The Oil We Don't Spill Is More Ecologically Damaging Than The Oil We Do Spill
With all the recaps of what's happened (and not) one year on since the Gulf oil spill, Carl Safina is making the media rounds (via Mark Bittman in the New York Times, with Amy Goodman on Democracy Now!) bringing up a critically important point. Even with all the ecological devastation that's taken place, and in many ways is still ongoing, in many ways the bigger ecological catastrophe isn't the oil that was spilled by BP-Transocean-Halliburton, but is the oil that isn't spilled and that we burn everyday.
Being someone who focuses on oceans Safina naturally emphasizes ocean acidification, a direct result of continued burning on fossil fuels, here summarized by Bittman:
That CO2, of course, leads to global warming and climate change, as well as what's called ocean acidification, which might be thought of as oceanic global warming and is a greater catastrophe than any spill to date. The oceans absorb about 30 percent of the carbon dioxide in the atmosphere, creating carbonic acid. Since the start of the industrial revolution we've added about 500 billion metric tons of carbon dioxide to the oceans, which are 30 percent more acidic than they were a couple of hundred years ago.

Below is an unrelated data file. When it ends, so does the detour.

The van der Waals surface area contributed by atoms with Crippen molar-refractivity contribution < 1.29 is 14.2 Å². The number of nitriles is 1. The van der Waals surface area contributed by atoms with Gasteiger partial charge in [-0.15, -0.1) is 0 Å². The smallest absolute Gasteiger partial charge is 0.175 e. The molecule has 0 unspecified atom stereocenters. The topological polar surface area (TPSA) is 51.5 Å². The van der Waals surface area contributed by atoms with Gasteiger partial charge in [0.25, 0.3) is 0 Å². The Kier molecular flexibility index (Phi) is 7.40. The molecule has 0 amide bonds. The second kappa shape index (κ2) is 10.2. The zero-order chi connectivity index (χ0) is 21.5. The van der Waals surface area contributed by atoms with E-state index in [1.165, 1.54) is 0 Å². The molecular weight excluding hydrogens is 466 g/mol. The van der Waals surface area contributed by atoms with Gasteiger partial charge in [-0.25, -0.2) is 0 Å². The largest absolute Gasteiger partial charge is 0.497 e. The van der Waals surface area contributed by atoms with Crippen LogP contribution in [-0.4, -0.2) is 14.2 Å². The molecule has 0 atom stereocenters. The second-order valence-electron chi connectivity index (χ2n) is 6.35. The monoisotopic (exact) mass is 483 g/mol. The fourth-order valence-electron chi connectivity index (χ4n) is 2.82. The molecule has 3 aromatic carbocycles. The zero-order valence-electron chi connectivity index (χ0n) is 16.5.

He goes on to link overfishing into ocean acidification as another factor destroying our oceans, pointing out that 70% of global fish stocks are overfished and 30% have collapsed entirely.
Safina's right in pulling back to the big picture here and saying that we absolutely need to use less fossil fuel, "by conservation or substitution or both", if we are going to preserve our oceans--and land masses as well--with anything even approaching the level of fecundity that they have had in our lifetimes, let alone thoughout recorded history when we know that there simply was more non-human animal life in them.
How Can We Pull Back From Collapse?
At some point in the future, some future historian writing in the vein of Jared Diamond will look back in wonderment, asking the entirely appropriate question we should ourselves consider today: With so much evidence at hand, with some much scientific documentation and data, with so much apparent intellectual ability as evidenced by ability to generate novel technologies, how could a society fail to stop the ecological destruction around it, which ultimately was its demise?